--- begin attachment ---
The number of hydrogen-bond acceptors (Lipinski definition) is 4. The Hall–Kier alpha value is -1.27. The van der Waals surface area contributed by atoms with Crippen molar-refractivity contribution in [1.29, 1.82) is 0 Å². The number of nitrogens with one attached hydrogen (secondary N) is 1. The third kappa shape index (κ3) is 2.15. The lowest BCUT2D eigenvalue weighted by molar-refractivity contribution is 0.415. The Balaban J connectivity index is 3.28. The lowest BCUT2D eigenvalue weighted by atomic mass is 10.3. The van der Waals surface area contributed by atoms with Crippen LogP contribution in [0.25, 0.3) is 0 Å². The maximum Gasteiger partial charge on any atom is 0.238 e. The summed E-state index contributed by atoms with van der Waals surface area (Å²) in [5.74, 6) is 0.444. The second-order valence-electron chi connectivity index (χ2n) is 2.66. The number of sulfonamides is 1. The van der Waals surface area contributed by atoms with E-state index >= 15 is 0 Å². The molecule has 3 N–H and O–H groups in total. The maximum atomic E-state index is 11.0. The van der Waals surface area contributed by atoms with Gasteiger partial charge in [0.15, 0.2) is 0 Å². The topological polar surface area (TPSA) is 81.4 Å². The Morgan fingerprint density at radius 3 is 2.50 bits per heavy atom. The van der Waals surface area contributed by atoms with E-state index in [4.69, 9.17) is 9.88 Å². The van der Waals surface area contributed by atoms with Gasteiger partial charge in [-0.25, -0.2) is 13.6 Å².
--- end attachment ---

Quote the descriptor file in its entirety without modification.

The number of hydrogen-bond acceptors (Lipinski definition) is 4. The Hall–Kier alpha value is -1.27. The van der Waals surface area contributed by atoms with Crippen molar-refractivity contribution in [1.29, 1.82) is 0 Å². The number of nitrogens with one attached hydrogen (secondary N) is 1. The third kappa shape index (κ3) is 2.15. The lowest BCUT2D eigenvalue weighted by molar-refractivity contribution is 0.415. The Balaban J connectivity index is 3.28. The lowest BCUT2D eigenvalue weighted by atomic mass is 10.3. The van der Waals surface area contributed by atoms with Crippen LogP contribution in [0.25, 0.3) is 0 Å². The maximum Gasteiger partial charge on any atom is 0.238 e. The summed E-state index contributed by atoms with van der Waals surface area (Å²) in [5.74, 6) is 0.444. The second-order valence-electron chi connectivity index (χ2n) is 2.66. The number of sulfonamides is 1. The van der Waals surface area contributed by atoms with E-state index >= 15 is 0 Å². The molecule has 3 N–H and O–H groups in total. The maximum atomic E-state index is 11.0. The van der Waals surface area contributed by atoms with Gasteiger partial charge in [0.15, 0.2) is 0 Å². The topological polar surface area (TPSA) is 81.4 Å². The Morgan fingerprint density at radius 3 is 2.50 bits per heavy atom. The van der Waals surface area contributed by atoms with E-state index in [4.69, 9.17) is 9.88 Å². The van der Waals surface area contributed by atoms with Gasteiger partial charge in [-0.25, -0.2) is 13.6 Å².